I haven't read the book yet, but judging by the content of the film, which included electroshock therapy, suicide, discussion of sexual and marital problems and heavy references to casual sex, I think probably not. However, the author famously wanted nothing to do with the finished film and claims never to have seen it all the way through, so perhaps there are significant differences? Either way, I would make sure your children do watch it or read it, perhaps when they are a little older, as there are valuable lessons to be learnt from both.
to A. Mahmood, YIKES! I just answered your other post, and now I see this one. Is it the child wanting to read these, and if so WHY???? This is not typical reading matter even for really bright 11-12-13 yr olds. I'd be very concerned. What is he/ she trying to find out? Is this a subtle cry for help, ie, "I feel this way too?"
The book is excellent for anyone from maybe mature 17 and up. Great study of a state-run psychiatric hospital back in the ?50's-60's. The author had experienced some of this, if I recall. They did use horribly destructive electro-shock back then, that tended to wipe out or change the personality and even destroy memories. NOW, when electro-shock is used, it is at MUCH lower settings, has few or no side effects and for some people with severe chronic long-lasting depression resistant to everything else, is IS the answer.
But getting back to why this kid wants to read this book....I'm not so much concerned that there is sex and/or violence in it as to the issue of what is going on that this kid is drawn to these books.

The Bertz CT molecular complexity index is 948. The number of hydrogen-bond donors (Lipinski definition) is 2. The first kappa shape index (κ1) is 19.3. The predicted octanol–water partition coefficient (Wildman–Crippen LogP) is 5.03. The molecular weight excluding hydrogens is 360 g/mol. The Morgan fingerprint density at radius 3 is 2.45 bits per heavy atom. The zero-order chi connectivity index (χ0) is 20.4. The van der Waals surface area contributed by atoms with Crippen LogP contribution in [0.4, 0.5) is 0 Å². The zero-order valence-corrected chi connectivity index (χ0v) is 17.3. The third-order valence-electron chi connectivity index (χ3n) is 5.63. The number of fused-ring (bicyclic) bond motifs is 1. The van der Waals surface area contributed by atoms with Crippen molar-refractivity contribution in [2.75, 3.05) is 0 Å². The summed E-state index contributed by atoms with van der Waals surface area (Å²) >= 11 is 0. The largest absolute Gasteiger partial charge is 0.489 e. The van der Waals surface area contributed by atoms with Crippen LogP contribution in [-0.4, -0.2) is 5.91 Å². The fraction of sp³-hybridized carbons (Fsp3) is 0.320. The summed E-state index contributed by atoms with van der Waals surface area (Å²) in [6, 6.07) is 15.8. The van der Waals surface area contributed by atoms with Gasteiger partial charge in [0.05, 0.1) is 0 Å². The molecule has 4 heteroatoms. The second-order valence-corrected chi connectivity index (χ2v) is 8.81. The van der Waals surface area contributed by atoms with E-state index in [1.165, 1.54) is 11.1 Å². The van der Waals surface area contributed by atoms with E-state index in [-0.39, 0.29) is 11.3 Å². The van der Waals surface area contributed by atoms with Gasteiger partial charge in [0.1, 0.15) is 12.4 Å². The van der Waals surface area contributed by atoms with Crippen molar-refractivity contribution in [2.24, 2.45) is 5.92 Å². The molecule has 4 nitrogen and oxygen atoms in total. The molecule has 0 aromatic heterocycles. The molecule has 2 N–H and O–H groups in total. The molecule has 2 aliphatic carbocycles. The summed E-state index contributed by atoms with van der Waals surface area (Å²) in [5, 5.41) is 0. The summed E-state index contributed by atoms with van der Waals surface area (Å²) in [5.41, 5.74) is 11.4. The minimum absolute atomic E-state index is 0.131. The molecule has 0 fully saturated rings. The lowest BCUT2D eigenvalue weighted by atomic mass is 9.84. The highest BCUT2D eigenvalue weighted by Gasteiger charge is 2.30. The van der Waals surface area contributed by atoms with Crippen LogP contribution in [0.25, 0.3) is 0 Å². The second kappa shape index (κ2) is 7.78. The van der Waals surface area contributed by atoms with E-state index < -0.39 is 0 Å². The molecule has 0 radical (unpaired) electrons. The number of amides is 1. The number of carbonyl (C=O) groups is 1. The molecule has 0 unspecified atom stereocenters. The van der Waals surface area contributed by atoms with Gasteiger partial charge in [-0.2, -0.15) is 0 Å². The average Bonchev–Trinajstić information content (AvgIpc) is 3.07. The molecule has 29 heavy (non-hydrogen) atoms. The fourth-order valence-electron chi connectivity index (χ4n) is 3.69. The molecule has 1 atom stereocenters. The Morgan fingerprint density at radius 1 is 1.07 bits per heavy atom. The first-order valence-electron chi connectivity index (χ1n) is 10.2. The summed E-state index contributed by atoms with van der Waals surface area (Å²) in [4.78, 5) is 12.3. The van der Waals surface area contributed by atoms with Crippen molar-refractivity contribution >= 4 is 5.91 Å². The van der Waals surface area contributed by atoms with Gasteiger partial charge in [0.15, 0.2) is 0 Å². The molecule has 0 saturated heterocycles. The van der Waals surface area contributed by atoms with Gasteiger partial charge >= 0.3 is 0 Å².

There are a lot more really good books out there for a kid of that age who is a precocious reader to try, not just ones dealing with psychotics, suicide, etc.
Talk to a reasonable librarian about what adult books would be suitable for this child that have other themes. I recall at that age reading books like Clavell's "Sho-Gun" about feudal Japan, and Michener's lengthy but fascinating books about "Hawaii" and others. Also, books like "Plagues and Peoples" ---that wasn't out when I was a child but the similar "Rats, Lice and History" was, and it completely fascinated me. Explains the role of disease in human history. (I did end up an RN!) Also, I used to skim through big chunks of the Will Durant series on the history of civilization, a series which is still available.
A lot of kids do like sci-fi and fantasy. Ursula LeGuin's books are excellent, start off with the "Earth Sea Trilogy" -- beautifully written books. Or CJ Cherryh's "The Cuckoo's Egg", or the series about King Arthur and Merlin etc by Marion Zimmer Bradley---NOT a child's story. There is also TH White's "The Once and Future King" also about King Arthur. A truly great book. The first part, his childhood, was turned by Disney into the movie "the Sword and the Stone" but the book, even the childhood part is NOT a kid's book. Its serious, dark in places, but definitely holds one's interest. "Ender's Game" by Orson Scott Card is another sci-fi book my kid's liked. Not to forget the Harry Potter series. Yes, the first book or even the first two are written more for youngsters, but as the boy ages in the series the whole tone of the series ages with him, until by the end the reader is dealing with adult issues and choices. Just some suggestions.